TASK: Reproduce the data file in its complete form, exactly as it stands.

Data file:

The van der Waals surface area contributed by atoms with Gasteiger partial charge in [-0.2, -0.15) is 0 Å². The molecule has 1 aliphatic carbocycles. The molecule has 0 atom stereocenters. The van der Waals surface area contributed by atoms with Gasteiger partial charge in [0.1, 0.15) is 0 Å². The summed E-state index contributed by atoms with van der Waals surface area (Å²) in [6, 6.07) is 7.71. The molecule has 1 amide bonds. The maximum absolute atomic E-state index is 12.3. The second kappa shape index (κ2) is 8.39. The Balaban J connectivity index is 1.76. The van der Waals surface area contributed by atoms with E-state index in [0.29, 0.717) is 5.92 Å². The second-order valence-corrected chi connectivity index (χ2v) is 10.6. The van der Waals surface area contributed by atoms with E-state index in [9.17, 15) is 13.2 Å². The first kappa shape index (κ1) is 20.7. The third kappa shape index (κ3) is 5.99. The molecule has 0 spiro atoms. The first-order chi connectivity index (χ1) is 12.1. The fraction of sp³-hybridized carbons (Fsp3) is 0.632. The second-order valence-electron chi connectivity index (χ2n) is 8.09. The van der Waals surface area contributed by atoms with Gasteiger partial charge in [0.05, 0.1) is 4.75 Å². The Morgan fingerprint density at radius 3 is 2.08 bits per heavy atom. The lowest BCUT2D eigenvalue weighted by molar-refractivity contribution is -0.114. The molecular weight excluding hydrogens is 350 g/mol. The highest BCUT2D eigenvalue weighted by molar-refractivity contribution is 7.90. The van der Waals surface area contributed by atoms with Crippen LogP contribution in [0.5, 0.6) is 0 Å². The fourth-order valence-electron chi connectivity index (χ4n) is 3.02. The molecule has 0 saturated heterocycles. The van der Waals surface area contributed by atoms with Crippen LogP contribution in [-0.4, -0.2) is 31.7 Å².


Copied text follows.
The van der Waals surface area contributed by atoms with Gasteiger partial charge in [-0.2, -0.15) is 0 Å². The molecule has 1 aliphatic carbocycles. The molecule has 0 atom stereocenters. The van der Waals surface area contributed by atoms with Gasteiger partial charge in [0.1, 0.15) is 0 Å². The summed E-state index contributed by atoms with van der Waals surface area (Å²) in [6, 6.07) is 7.71. The molecule has 1 amide bonds. The maximum absolute atomic E-state index is 12.3. The second kappa shape index (κ2) is 8.39. The Balaban J connectivity index is 1.76. The van der Waals surface area contributed by atoms with E-state index in [0.29, 0.717) is 5.92 Å². The second-order valence-corrected chi connectivity index (χ2v) is 10.6. The van der Waals surface area contributed by atoms with E-state index in [9.17, 15) is 13.2 Å². The first kappa shape index (κ1) is 20.7. The third kappa shape index (κ3) is 5.99. The molecule has 0 spiro atoms. The first-order chi connectivity index (χ1) is 12.1. The fraction of sp³-hybridized carbons (Fsp3) is 0.632. The second-order valence-electron chi connectivity index (χ2n) is 8.09. The van der Waals surface area contributed by atoms with Gasteiger partial charge in [0.05, 0.1) is 4.75 Å². The Morgan fingerprint density at radius 3 is 2.08 bits per heavy atom. The lowest BCUT2D eigenvalue weighted by molar-refractivity contribution is -0.114. The molecular weight excluding hydrogens is 350 g/mol. The highest BCUT2D eigenvalue weighted by molar-refractivity contribution is 7.90. The van der Waals surface area contributed by atoms with Crippen LogP contribution in [0.5, 0.6) is 0 Å². The fourth-order valence-electron chi connectivity index (χ4n) is 3.02. The molecule has 0 saturated heterocycles. The van der Waals surface area contributed by atoms with Crippen LogP contribution in [-0.4, -0.2) is 31.7 Å².